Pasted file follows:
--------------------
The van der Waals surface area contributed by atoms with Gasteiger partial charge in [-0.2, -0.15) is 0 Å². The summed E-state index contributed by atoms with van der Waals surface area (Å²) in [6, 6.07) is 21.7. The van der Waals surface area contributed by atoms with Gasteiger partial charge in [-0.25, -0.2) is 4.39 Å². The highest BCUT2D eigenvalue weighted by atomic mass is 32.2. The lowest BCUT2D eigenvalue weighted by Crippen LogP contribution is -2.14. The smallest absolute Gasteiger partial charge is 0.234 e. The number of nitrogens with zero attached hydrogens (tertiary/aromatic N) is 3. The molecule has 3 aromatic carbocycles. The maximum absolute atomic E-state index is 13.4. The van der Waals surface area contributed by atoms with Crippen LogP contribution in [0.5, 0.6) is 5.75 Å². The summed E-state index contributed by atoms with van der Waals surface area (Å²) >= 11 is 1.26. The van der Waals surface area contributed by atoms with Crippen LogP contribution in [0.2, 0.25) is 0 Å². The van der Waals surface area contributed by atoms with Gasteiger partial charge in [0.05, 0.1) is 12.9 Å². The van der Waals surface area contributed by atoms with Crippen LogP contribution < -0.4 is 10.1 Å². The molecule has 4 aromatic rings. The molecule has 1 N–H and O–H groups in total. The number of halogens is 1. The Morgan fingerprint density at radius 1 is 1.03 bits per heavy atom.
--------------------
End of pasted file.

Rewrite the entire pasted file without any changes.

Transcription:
The van der Waals surface area contributed by atoms with Gasteiger partial charge in [-0.2, -0.15) is 0 Å². The summed E-state index contributed by atoms with van der Waals surface area (Å²) in [6, 6.07) is 21.7. The van der Waals surface area contributed by atoms with Gasteiger partial charge in [-0.25, -0.2) is 4.39 Å². The highest BCUT2D eigenvalue weighted by atomic mass is 32.2. The lowest BCUT2D eigenvalue weighted by Crippen LogP contribution is -2.14. The smallest absolute Gasteiger partial charge is 0.234 e. The number of nitrogens with zero attached hydrogens (tertiary/aromatic N) is 3. The molecule has 3 aromatic carbocycles. The maximum absolute atomic E-state index is 13.4. The van der Waals surface area contributed by atoms with Crippen LogP contribution in [0.5, 0.6) is 5.75 Å². The summed E-state index contributed by atoms with van der Waals surface area (Å²) >= 11 is 1.26. The van der Waals surface area contributed by atoms with Crippen LogP contribution in [0.2, 0.25) is 0 Å². The van der Waals surface area contributed by atoms with Gasteiger partial charge in [0.05, 0.1) is 12.9 Å². The van der Waals surface area contributed by atoms with Crippen LogP contribution < -0.4 is 10.1 Å². The molecule has 4 aromatic rings. The molecule has 1 N–H and O–H groups in total. The number of halogens is 1. The Morgan fingerprint density at radius 1 is 1.03 bits per heavy atom.